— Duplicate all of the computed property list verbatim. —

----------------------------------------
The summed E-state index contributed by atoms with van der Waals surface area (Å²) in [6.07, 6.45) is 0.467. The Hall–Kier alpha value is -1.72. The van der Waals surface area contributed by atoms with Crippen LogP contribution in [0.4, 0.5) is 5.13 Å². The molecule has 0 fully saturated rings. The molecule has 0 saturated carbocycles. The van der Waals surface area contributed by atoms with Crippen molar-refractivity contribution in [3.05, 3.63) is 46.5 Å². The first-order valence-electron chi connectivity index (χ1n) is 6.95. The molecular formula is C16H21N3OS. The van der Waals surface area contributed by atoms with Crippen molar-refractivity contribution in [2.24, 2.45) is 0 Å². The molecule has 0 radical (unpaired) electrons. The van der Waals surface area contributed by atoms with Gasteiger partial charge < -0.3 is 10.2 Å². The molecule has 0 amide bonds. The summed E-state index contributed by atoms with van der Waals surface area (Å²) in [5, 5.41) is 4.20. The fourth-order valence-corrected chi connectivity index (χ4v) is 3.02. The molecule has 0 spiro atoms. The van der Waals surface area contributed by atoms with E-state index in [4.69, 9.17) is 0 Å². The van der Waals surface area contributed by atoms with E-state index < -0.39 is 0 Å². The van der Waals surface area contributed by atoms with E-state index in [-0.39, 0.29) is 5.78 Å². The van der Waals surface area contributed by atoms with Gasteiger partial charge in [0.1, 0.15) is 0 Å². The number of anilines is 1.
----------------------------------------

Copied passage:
The summed E-state index contributed by atoms with van der Waals surface area (Å²) in [6.07, 6.45) is 0.467. The Hall–Kier alpha value is -1.72. The van der Waals surface area contributed by atoms with Crippen LogP contribution in [0.4, 0.5) is 5.13 Å². The molecule has 0 fully saturated rings. The molecule has 0 saturated carbocycles. The van der Waals surface area contributed by atoms with Crippen molar-refractivity contribution in [3.05, 3.63) is 46.5 Å². The first-order valence-electron chi connectivity index (χ1n) is 6.95. The molecular formula is C16H21N3OS. The van der Waals surface area contributed by atoms with Crippen molar-refractivity contribution in [2.24, 2.45) is 0 Å². The molecule has 0 radical (unpaired) electrons. The van der Waals surface area contributed by atoms with Gasteiger partial charge < -0.3 is 10.2 Å². The molecule has 0 amide bonds. The summed E-state index contributed by atoms with van der Waals surface area (Å²) in [5, 5.41) is 4.20. The fourth-order valence-corrected chi connectivity index (χ4v) is 3.02. The molecule has 0 spiro atoms. The van der Waals surface area contributed by atoms with E-state index in [4.69, 9.17) is 0 Å². The van der Waals surface area contributed by atoms with E-state index < -0.39 is 0 Å². The van der Waals surface area contributed by atoms with E-state index in [-0.39, 0.29) is 5.78 Å². The van der Waals surface area contributed by atoms with Gasteiger partial charge in [0.1, 0.15) is 0 Å². The number of anilines is 1.